origin of the phrase ‘to act one’s age, and not one’s shoe size’

Often used as an imperative, the phrase to act, or to be, one’s age means to behave in a manner expected of, or appropriate to, a person of one’s age.

It also occurs in the humorous extension to act one’s age, and not one’s shoe size, and variants; the earliest occurrence that I have found is from Teen Message, published in the Philadelphia Daily News (Philadelphia, Pennsylvania) of Monday 24th April 1967:

Tommy W.—Please grow up.—Susan.
[…]
A. E.—You belong to me.—B. E.
Wendy & Bobby—Happy Anniversary!—Lynne.
Joey D.—Act your age, and not your shoe size.—Carol.

This humorous extension also occurs in British English; the following is from Will our Joan act her age?, in the column Switched on, edited by Phil Penfold, entertainments editor, published in the Evening Chronicle (Newcastle upon Tyne, Northumberland) of Friday 8th July 1988:

On Sunday, that aging television vamp Ms. Joan Collins1 (in her mid-fifties if my calculations are correct) plays a young femme fatale singer-cum-Russian-spy in a mini-series called Monte Carlo.
I will ignore the unpleasant gag made by a colleague that at her age Ms. Collins ought to be playing the Count of Monte Cristo, but the expression “act your age instead of your shoe size” DID spring to mind.

1 Joan Henrietta Collins (born 1933): English actress, author and columnist

The phrase to act one’s age, and not one’s shoe size has in turn been jocularly modified as to act one’s shoe size, and not one’s age, and variants; the earliest instance that I have found is from They have class in class, too, about Jackson High School’s basketball team, published in The Miami News (Miami, Florida) of Wednesday 26th December 1973:

Bouton, the Jackson High assistant basketball coach, teaches an honors U.S. Government class every morning.
Three of the starters on Jackson’s undefeated (10-0) basketball team are enrolled in the class.
[…]
The government class is a spirited one. In between serious moments, Bouton keeps the class lively by wisecracking with the basketball-playing trio.
“I’ve practiced a routine so I can put them down,” says Bouton, laughing. “Usually, I’ll come over with a crack just to keep them in line. I’ll tell them that if they can’t act their age that they should at least try to act their shoe sizes.”

The following is from Lines on liberty, published in The Jackson Sun (Jackson, Tennessee) of Sunday 6th July 1986:

Being an American on the Fourth of July is like being a child all over again. You get to do the crazy things you haven’t done in a long time. It’s like the old saying “act your age and not your shoe size.” Instead, you get to act your shoe size and not your age.
Clarice Sanders
Jackson

The jocular phrase to act one’s shoe size, and not one’s age also occurs in British English, as in this announcement published in The Stage (London) of Thursday 21st November 1996:

act your shoe size and not your age’ - The Stage (London) - 21 November 1996

CALLING TOY
BOYS & GIRLS
Can you act your shoe size and not your age?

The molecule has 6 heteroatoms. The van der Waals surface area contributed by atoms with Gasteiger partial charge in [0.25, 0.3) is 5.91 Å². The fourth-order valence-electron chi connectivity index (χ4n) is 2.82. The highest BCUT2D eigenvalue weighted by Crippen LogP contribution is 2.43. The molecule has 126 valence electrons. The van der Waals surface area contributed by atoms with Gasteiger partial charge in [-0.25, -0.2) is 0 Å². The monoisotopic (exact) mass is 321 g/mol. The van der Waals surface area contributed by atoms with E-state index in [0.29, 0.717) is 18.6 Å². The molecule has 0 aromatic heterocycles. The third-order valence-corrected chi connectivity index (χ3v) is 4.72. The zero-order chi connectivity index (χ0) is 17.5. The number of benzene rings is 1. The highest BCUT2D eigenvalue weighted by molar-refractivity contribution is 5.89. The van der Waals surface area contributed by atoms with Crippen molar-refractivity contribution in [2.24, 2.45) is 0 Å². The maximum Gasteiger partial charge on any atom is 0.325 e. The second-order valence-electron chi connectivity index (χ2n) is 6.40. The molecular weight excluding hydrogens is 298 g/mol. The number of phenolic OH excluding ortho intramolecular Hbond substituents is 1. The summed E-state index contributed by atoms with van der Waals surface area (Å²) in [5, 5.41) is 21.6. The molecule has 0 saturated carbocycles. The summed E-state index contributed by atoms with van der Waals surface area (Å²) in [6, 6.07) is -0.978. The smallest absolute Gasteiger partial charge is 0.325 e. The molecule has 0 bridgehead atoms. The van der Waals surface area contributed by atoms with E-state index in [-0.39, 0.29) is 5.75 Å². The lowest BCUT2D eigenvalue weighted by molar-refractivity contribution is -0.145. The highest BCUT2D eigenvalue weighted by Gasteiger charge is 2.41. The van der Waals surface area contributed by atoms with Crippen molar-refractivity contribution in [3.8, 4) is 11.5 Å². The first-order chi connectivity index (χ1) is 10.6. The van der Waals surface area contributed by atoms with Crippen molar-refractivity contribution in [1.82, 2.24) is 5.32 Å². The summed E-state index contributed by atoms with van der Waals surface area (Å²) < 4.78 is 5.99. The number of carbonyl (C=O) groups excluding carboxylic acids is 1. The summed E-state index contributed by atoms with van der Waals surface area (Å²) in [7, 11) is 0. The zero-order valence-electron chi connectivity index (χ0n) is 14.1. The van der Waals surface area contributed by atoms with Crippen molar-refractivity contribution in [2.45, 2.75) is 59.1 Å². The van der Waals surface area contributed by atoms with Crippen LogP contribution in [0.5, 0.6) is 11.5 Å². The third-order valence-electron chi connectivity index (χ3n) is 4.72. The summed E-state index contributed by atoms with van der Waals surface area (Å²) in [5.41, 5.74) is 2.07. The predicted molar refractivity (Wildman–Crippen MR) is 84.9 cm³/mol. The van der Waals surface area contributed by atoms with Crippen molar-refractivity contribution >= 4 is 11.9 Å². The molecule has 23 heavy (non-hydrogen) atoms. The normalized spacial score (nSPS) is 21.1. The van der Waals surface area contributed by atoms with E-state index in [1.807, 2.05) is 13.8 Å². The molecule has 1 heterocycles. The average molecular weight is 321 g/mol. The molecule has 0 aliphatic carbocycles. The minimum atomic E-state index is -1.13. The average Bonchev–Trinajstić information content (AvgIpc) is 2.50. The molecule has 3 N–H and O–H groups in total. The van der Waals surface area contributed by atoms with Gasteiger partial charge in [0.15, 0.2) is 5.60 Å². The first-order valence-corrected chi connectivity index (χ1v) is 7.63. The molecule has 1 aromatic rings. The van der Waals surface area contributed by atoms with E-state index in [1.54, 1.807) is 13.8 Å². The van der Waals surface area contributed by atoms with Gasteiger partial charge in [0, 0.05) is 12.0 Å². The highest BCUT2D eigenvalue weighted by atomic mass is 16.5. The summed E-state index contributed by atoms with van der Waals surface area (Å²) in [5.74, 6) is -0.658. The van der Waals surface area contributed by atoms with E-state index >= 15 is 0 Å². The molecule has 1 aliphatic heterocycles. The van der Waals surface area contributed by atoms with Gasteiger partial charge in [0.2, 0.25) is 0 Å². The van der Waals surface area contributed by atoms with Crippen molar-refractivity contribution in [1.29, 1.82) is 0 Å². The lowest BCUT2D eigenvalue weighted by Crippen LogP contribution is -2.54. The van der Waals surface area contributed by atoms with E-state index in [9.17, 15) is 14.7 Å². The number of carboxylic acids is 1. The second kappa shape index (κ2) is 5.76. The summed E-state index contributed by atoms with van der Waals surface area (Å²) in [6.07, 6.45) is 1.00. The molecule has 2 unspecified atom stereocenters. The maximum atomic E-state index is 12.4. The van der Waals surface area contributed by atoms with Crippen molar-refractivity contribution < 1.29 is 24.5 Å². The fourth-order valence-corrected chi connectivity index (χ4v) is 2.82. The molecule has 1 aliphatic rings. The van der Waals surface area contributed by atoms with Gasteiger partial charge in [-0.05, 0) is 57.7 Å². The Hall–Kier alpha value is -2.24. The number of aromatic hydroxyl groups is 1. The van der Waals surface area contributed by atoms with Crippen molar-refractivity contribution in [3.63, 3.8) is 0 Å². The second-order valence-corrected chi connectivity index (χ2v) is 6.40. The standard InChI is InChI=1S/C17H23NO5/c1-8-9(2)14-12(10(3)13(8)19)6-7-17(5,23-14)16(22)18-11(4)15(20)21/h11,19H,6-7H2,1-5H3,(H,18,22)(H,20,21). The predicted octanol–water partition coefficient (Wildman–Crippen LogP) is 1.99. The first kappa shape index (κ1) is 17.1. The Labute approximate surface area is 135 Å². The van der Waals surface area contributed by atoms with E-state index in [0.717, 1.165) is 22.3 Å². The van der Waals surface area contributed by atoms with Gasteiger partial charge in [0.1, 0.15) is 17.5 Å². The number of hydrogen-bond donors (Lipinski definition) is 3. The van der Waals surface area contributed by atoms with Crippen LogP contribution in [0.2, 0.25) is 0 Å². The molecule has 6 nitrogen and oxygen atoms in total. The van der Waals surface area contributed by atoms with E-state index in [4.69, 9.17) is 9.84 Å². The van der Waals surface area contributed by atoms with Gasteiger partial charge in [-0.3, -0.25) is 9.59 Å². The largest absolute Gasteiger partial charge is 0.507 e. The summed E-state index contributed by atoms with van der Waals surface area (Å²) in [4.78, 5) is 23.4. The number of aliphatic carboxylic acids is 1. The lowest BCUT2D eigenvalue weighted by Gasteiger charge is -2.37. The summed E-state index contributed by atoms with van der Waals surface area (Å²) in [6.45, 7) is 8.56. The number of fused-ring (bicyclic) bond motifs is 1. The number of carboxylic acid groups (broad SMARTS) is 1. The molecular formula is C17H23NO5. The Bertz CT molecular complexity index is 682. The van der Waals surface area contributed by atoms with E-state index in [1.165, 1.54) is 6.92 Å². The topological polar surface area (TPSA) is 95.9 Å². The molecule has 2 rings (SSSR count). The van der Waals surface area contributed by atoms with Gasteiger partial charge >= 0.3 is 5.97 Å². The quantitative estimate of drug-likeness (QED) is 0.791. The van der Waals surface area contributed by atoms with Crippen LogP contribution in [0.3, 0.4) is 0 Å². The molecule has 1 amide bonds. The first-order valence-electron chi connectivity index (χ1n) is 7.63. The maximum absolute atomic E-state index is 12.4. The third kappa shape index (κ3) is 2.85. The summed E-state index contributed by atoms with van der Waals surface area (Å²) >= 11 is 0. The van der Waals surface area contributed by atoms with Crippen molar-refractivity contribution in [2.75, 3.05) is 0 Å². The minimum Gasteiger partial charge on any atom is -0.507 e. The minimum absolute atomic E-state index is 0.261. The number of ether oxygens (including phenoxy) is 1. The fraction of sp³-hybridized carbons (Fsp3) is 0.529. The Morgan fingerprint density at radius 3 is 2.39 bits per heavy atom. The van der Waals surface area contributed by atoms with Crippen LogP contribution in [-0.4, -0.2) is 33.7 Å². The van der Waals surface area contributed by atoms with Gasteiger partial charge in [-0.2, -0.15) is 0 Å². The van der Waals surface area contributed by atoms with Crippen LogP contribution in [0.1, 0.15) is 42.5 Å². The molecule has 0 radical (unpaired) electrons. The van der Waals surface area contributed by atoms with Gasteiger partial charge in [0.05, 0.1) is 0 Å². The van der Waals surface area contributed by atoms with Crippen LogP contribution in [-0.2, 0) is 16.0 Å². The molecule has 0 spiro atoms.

Are you free from 25th-29th January ’97 for five
days work in central London?
Could you bring to life some of the most exciting
toy concepts in the business?
If the answer to these questions is ‘YES’ and you’re free
for an audition on 3rd December, then please ring us
on 0181 296 9778 to find out more.

The noun shoe size is also used as a term of comparison in other humorous phrases; for example, the following is from High School Confidential, published in The Clarion-Ledger (Jackson, Mississippi) of Tuesday 26th June 1979:

To Robbie M. of St. Andrews.: We’re watching out for you. From the two D’s.
To L. A.: Act your shoe size, not your head size. From you know who.
To Mike T. From David D.: I challenge you to a race around the block. If you don’t, I know you’re Chicken!!

On Thursday 13th November 1986, The Stage (London) published this review of Soap, broadcast on Channel 4:

Soap, the wackiest show on American television, is back on screen after 20 months and the impenetrable saga involving the Tate and Campbell families goes on its nutty way.
For cult lovers, the show is a treasure but, for the uncommitted, don’t bother to try to sort out the characters or the story. This is the only show to have half the script made up of retelling what has gone before, and asking questions about what will happen next.
Jessica has fallen for El Puerco, a revolutionary, and they are adrift in the Caribbean until Billy, her son, in a wet suit (“a shining bald black man is your son?” asks El) saves them.
Gwen the hooker entertains a fast food faddist, Chester and Dutch buy a construction company with an IOU, and a carnival’s half-man, half-dog provides vital clues about Carol, who has eloped with a fire-eater.
Spike Milligan2 would be proud of that lot, and even Monty Python3 makes better sense. If, to quote from Soap, you haven’t heard from your brain lately and have an IQ lower than your shoe size, then this is for you.

2 Spike Milligan (Terence Alan Milligan – 1918-2002): Irish comedian and author who came to prominence in the cult radio programme The Goon Show (1951-59)
3 Monty Python: British comedy group who created the influential television series Monty Python’s Flying Circus (1969-74)

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